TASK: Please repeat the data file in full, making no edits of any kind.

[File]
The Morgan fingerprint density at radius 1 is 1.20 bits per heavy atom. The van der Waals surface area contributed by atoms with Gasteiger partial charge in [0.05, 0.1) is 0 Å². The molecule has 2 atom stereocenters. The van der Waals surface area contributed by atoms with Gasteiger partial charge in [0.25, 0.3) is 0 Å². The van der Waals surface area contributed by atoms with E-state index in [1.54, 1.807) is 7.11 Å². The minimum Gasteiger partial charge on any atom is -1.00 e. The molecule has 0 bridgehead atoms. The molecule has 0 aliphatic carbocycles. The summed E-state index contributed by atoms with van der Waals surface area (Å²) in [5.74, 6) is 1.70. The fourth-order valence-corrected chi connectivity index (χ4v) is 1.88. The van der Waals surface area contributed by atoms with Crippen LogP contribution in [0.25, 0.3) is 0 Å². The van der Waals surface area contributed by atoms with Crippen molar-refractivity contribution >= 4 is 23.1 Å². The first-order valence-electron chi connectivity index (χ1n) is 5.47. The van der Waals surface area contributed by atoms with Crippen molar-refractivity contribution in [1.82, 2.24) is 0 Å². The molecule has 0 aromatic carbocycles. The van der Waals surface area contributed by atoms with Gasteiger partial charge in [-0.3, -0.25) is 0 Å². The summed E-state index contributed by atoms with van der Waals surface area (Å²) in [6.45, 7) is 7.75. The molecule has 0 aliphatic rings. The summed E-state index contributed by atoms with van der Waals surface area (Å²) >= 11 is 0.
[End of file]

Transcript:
The Morgan fingerprint density at radius 1 is 1.20 bits per heavy atom. The van der Waals surface area contributed by atoms with Gasteiger partial charge in [0.05, 0.1) is 0 Å². The molecule has 2 atom stereocenters. The van der Waals surface area contributed by atoms with Gasteiger partial charge in [0.25, 0.3) is 0 Å². The van der Waals surface area contributed by atoms with E-state index in [1.54, 1.807) is 7.11 Å². The minimum Gasteiger partial charge on any atom is -1.00 e. The molecule has 0 bridgehead atoms. The molecule has 0 aliphatic carbocycles. The summed E-state index contributed by atoms with van der Waals surface area (Å²) in [5.74, 6) is 1.70. The fourth-order valence-corrected chi connectivity index (χ4v) is 1.88. The van der Waals surface area contributed by atoms with Crippen LogP contribution in [0.25, 0.3) is 0 Å². The van der Waals surface area contributed by atoms with Crippen molar-refractivity contribution >= 4 is 23.1 Å². The first-order valence-electron chi connectivity index (χ1n) is 5.47. The van der Waals surface area contributed by atoms with Crippen molar-refractivity contribution in [1.82, 2.24) is 0 Å². The molecule has 0 aromatic carbocycles. The van der Waals surface area contributed by atoms with Gasteiger partial charge in [-0.3, -0.25) is 0 Å². The summed E-state index contributed by atoms with van der Waals surface area (Å²) in [6.45, 7) is 7.75. The molecule has 0 aliphatic rings. The summed E-state index contributed by atoms with van der Waals surface area (Å²) >= 11 is 0.